“It was really rewarding to make connections with people, and coming back was when I realized that that was something that really happened,” Lushiku said. “I remember the first time that I came back to Kibera. People remembered me, and I remembered people. I felt like I was coming back to a place where I had friends. Everyone was so excited when I walked into the school for the first time that second year. The Summer Institute really is a program that allows you to make lasting connections.”

One of the main ideas of SHOFCO is that it is an organization run for Kenyans by Kenyans. With that idea in mind, it can be pretty unnerving to go as an American volunteer. Lushiku described some of the apprehensions she had while abroad.

“As a light-skinned black person, working in Kibera every day was strange,” Lushiku said. “As you walk down the street, everyone asks you how you are, but that’s how they greet white people. It caused a lot of doubt and made me question why all of the volunteers wanted to be there. I started to see myself as an unimportant but useful tool that people were using to better themselves.”

Reflecting on his experience at the Institute, Winnie similarly expressed the doubts that came to him while he was in Kibera. These concerns, he explained, were finally eased when he came to terms with the role of Americans in the SHOFCO program.

“Throughout the Summer Institute, I debated the significance of what the program entails; whether our volunteer work was important or detrimental to the community,” Winnie wrote. “I was conflicted with my involvement in SHOFCO. Was I being a neocolonist? What do those in Kibera think of me? Who am I in relation to those in Kibera? In the end, I decided that we were not like the other mission trips or volunteer programs. SHOFCO was born in Kibera, is ran by those in Kibera and is not an American endeavor. I was not attempting to force my own beliefs and values onto the KSG girls or any other Kenyans.”

Echoing many of Winnie’s discoveries, King described the secondary role Westerners play in shaping SHOFCO’s initiatives.

“It’s really interesting to see the way in which Western influence is such a small part of SHOFCO,” King said. “So much of it is really for the community by the community, and seeing this was a really eye-opening lesson for me. I learned to take my presence there as a grain of salt. It was especially important to understand my place in their larger plans.”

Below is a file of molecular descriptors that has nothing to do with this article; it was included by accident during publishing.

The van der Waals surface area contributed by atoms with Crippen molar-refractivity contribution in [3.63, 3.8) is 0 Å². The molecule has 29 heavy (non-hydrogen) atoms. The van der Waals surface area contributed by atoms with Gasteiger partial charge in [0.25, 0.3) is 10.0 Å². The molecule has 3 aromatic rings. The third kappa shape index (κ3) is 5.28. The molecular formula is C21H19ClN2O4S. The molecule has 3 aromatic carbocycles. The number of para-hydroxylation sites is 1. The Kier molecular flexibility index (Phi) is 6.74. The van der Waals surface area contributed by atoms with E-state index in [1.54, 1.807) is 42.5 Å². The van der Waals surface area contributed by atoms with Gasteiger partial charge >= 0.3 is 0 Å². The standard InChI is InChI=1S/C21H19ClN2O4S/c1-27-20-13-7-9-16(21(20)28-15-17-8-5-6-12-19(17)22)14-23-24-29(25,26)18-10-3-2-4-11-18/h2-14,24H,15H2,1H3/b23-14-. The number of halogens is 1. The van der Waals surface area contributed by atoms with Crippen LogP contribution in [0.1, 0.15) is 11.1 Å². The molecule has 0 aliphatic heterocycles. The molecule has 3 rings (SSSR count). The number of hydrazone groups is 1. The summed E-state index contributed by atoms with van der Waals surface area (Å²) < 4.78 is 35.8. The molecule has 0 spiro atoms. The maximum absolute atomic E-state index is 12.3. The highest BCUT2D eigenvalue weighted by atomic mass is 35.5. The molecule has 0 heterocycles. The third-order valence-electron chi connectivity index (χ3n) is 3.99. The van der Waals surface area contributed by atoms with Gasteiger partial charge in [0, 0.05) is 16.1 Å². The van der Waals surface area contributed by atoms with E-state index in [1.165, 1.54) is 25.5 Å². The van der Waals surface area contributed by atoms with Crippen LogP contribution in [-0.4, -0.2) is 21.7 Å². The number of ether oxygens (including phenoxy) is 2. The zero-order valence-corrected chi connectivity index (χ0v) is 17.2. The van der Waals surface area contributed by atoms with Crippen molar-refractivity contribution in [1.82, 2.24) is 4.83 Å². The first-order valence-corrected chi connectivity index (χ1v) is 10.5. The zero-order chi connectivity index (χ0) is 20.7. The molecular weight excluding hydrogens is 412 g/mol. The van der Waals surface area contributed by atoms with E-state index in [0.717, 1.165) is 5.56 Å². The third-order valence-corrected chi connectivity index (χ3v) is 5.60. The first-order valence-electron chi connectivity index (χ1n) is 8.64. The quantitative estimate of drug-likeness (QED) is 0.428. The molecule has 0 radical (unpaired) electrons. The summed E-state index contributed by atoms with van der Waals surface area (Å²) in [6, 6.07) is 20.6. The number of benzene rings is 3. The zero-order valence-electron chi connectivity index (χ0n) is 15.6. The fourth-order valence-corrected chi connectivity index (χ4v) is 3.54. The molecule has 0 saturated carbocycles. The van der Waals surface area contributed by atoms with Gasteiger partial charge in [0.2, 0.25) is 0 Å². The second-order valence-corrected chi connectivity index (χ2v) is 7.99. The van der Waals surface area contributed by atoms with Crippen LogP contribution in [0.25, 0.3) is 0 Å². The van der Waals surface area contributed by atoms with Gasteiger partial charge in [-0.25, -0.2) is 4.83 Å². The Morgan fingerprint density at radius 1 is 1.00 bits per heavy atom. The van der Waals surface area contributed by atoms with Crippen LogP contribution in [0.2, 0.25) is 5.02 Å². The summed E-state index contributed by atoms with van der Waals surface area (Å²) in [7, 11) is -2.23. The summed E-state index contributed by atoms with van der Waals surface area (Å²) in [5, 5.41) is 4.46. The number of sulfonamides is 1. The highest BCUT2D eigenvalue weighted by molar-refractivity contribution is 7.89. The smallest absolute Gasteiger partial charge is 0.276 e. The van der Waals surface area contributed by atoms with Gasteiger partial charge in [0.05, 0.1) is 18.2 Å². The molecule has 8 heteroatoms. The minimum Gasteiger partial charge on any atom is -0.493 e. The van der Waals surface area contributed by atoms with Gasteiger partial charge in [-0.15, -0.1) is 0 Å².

Of course, any new experience presents its challenges, and Summer Institute volunteers have to be ready to deal with all kinds of challenges.

“You not only have to have a plan B, but also plans C, D, and E and sometimes not even a plan at all,” Cervera said. “It’s all about opening yourself up to uncertainties, being able to deal with ridiculous obstacles, and knowing how to think on your feet.”

Most past volunteers believe that it takes a certain kind of person to be able to learn and grow from this program and experience.

“I wouldn’t recommend this experience to everyone,” Lushiku said. “I would recommend it to people that want to help the world but are also critical of all volunteer organizations and NGOs. It allows you to allow other people to do a lot of good for themselves and others by extension. It’s good for bridging cultures and getting a sense of what other people do, and it really puts your own issues, actions, and causes into a nice perspective.”

Elaborating on the growth discussed by Lushiku, King noted that leaning into discomfort is key to getting the most out of the SHOFCO experience.

“You have to be open to learning about your ignorance,” King said. “I don’t think I’m an expert in Kenyan culture at all, but I think immersing yourself as much as you can in a completely different environment is a really great way to confront your ignorance, expand your knowledge, and introduce yourself to new things.”